With Obamacare‘s Medicaid expansion, hundreds of thousands of people will be dumped into this broken Medicaid system with zero political effort to FIX the system. In NC alone, if we expand our Medicaid, approximately 720,000 more North Carolinians will be Medicaid eligible.

Obama proponents would, most likely, argue that Obama raised the Medicaid reimbursement amount to physicians to meet the Medicare reimbursement rate. Raising the Medicaid reimbursement rate tempts more physicians to accept Medicaid.

I agree with the last sentence of the above paragraph. Raising the Medicaid reimbursement rate WOULD cause more physicians to accept Medicaid. But that is not what Obamacare does.  Obamacare does not raise the Medicaid rate to all physicians, only primary care physicians, and only temporarily.  And even the raised rate for primary physicians is nominal, at best. Because, during the 2012 election,  while Obama was standing on his platform of higher Medicaid reimbursement to physicians…up to the Medicare rate….Obama was slashing the Medicare reimbursements. It’s the old bait and switch. GOTCHA!

Again I ask: Why are our political leaders ignoring the broken system and merely dumping more people into the failing Medicaid system????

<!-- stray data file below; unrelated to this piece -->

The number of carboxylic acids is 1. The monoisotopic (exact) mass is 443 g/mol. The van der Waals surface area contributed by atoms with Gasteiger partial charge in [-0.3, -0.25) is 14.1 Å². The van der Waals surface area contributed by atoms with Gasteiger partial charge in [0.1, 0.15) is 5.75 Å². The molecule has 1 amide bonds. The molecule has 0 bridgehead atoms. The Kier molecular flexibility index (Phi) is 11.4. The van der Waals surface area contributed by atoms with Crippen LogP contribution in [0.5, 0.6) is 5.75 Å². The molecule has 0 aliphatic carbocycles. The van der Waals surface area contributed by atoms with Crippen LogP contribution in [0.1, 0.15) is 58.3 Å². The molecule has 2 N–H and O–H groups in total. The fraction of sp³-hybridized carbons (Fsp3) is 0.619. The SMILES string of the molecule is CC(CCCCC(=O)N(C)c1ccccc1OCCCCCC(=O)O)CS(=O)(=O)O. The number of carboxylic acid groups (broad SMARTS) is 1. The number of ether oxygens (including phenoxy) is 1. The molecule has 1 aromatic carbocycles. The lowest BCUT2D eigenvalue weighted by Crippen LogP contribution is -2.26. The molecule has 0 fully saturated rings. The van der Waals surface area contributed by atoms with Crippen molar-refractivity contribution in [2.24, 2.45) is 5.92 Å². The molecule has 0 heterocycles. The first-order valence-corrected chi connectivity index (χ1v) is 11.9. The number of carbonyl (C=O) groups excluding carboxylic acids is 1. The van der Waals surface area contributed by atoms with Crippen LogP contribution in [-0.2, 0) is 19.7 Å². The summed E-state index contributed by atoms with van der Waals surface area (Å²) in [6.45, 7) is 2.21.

Medicaid expansion will cause more people to be declined medical treatment by providers, cause people to receive sub-par health services, and to the extreme, cause deaths when those deaths should not have happened.

Unintentional overdosed (UO) deaths have become the second leading cause of unintentional injury deaths in the United States, exceeded only by motor vehicle injuries. (1)  North Carolina UO death rates exceed the national average.  The Medicaid population represented approximately 20 percent of the overall state population in 2007, but it experienced one-third of the unintentional overdose deaths.  (2)

Instead of expanding Medicaid to more people,  our leaders need to fix the Medicaid system first. Fixing the Medicaid system should be the number one top priority.  Not exasperating the problem by dumping 720,000 more North Carolinians into the Medicaid system. FIX IT!! 

Make sure that if I hold a Medicaid card that (1) I am able to get an appointment with the proper physician; (2) that the physician I visit does the very best he or she can to ameliorate my problem (as if I were on private insurance); (3) provide me with any needed test to determine the cause of my problem; (4) allow me to have follow up appointments.

In essence, those with Medicaid should receive the same care as those on Blue Cross (not saying Blue Cross in the bee’s knees).

FIX IT!!!

 

About kemanuel

Medicare and Medicaid Regulatory Compliance Litigator

Posted on December 18, 2012, in Affordable Care Act, DHHS, Medicaid, Medicaid Expansion, Medicaid Funds, Medicaid Reimbursement, North Carolina, Obamacare and tagged , , , , , , , . Bookmark the permalink. 2 Comments.

  1. Hi! I could have sworn I’ve been to this site before but after reading through some of the post I realized it’s new to me.
    Anyhow, I’m definitely happy I found it and I’ll be bookmarking and checking back frequently!